In my last post, I reviewed some of the key differences between a SEP IRA and a Solo 401(k) for business owners with no employees (if you have 1099 income from a side gig, this includes you). In some cases, a SIMPLE IRA may be a better option than a SEP IRA and a Solo 401(k), (hint…it depends on how much income you make!).

So, what is a SIMPLE IRA? The Savings Incentive Match Plan for Employees is available to sole proprietors, partnerships, C corporations and S corporations. This article focuses on those of you who have no employees, except for a spouse.

As the employee, the contribution limit for a SIMPLE IRA is 100% of income up to $13,000 if you are under age 50 and $16,000 if you are over age 50 ($13,000 Employee Contribution + $3,000 Catch-up Contribution). Additionally, as the employer, you can contribute another 3% of your compensation up to $5,600. This doesn’t come close to the contribution limit of $56,000 ($62,000 if you are over age 50) for a SEP IRA or Solo 401(k). Then, when is a SIMPLE better?

The SEP IRA and Solo 401(k) have a 25% of compensation limit. The SIMPLE IRA does not. If you earn less than $65,000 ($80,000 if you are over age 50), you can contribute more to the SIMPLE, since you are not limited to the 25% of compensation rule.

For example, if you earn $50,000 from your business or 1099 side gig income, here is a comparison of what you can contribute to a SEP IRA and a SIMPLE IRA.

Comparison of eligible contribution at $50,000 of Net Business Profit* 
Under age 50 Over age 50
SEP IRA SIMPLE IRA SEP IRA SIMPLE IRA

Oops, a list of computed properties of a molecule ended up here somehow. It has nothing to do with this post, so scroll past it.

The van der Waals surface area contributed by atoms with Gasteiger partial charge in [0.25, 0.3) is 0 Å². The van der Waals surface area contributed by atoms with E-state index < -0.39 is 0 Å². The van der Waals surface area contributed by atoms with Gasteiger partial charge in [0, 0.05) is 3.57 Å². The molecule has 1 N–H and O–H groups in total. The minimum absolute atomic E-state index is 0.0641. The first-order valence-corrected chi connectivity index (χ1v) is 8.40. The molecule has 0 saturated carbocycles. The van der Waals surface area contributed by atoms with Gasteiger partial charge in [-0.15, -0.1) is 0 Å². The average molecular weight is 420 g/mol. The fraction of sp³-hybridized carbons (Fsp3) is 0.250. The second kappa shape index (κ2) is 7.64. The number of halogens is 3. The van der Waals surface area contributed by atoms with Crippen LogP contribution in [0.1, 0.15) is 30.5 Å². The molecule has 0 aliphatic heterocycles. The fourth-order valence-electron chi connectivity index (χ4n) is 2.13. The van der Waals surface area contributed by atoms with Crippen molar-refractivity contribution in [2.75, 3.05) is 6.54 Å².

Employer Contribution $9,294 $1,353 $9,294 $1,353
Employee Contribution $0 $13,000 $0 $13,000
Catch-up Contribution $0 $0 $0 $3,000
Total Contribution $9,294 $14,353 $9,294 $17,353

*Net business profit is the total revenue of the business minus all expenses; form Schedule C, C-EZ or K-1.

What about a Solo 401(k)? If this is income from a side gig and you’ve already maxed out the employee contribution for a 401(k) elsewhere, then you cannot contribute as an employee to your Solo 401(k). The employer contribution calculation is then the same as the SEP IRA with the same 25% of compensation limit. See my prior post for more details on the Solo 401(k).

If you have not already contributed to another 401(k) elsewhere, then the Solo 401(k) will allow for higher contributions than the SEP IRA and the SIMPLE IRA. See my prior post comparing SEP IRA vs Individual/Solo 401(k).

As always, please seek professional tax advice before opening and funding a retirement account.  If you have additional questions, please call us at Wingate Wealth Advisors at (781) 862-7100.

Written by Andi McNamara, CFP® Director of Financial Planning at Wingate Wealth Advisors